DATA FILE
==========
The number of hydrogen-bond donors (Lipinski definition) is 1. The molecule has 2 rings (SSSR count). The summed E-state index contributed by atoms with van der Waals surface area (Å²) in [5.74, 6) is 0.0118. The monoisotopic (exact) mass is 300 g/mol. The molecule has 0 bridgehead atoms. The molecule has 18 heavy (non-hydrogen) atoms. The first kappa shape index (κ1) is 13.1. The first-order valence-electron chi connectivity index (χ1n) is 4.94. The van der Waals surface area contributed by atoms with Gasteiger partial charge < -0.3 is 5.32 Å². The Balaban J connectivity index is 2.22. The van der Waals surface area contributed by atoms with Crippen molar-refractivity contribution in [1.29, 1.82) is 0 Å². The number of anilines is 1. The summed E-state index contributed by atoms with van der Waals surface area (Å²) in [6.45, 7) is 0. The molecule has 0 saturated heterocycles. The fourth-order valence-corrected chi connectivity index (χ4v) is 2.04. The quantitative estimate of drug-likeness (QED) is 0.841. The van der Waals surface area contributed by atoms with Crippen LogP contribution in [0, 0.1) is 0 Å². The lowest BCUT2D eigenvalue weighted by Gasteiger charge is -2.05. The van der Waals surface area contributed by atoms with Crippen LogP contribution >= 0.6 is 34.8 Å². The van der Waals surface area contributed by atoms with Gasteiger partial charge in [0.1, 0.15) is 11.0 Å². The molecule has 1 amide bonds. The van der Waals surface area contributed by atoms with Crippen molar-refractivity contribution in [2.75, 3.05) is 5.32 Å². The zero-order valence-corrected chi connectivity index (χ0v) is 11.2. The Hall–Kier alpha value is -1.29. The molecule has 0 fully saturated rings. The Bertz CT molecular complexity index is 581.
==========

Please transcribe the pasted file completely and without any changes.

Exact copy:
The number of hydrogen-bond donors (Lipinski definition) is 1. The molecule has 2 rings (SSSR count). The summed E-state index contributed by atoms with van der Waals surface area (Å²) in [5.74, 6) is 0.0118. The monoisotopic (exact) mass is 300 g/mol. The molecule has 0 bridgehead atoms. The molecule has 18 heavy (non-hydrogen) atoms. The first kappa shape index (κ1) is 13.1. The first-order valence-electron chi connectivity index (χ1n) is 4.94. The van der Waals surface area contributed by atoms with Gasteiger partial charge < -0.3 is 5.32 Å². The Balaban J connectivity index is 2.22. The van der Waals surface area contributed by atoms with Crippen molar-refractivity contribution in [1.29, 1.82) is 0 Å². The number of anilines is 1. The summed E-state index contributed by atoms with van der Waals surface area (Å²) in [6.45, 7) is 0. The molecule has 0 saturated heterocycles. The fourth-order valence-corrected chi connectivity index (χ4v) is 2.04. The quantitative estimate of drug-likeness (QED) is 0.841. The van der Waals surface area contributed by atoms with Crippen LogP contribution in [0, 0.1) is 0 Å². The lowest BCUT2D eigenvalue weighted by Gasteiger charge is -2.05. The van der Waals surface area contributed by atoms with Crippen LogP contribution >= 0.6 is 34.8 Å². The van der Waals surface area contributed by atoms with Gasteiger partial charge in [0.1, 0.15) is 11.0 Å². The molecule has 1 amide bonds. The van der Waals surface area contributed by atoms with Crippen molar-refractivity contribution in [2.75, 3.05) is 5.32 Å². The zero-order valence-corrected chi connectivity index (χ0v) is 11.2. The Hall–Kier alpha value is -1.29. The molecule has 0 fully saturated rings. The Bertz CT molecular complexity index is 581.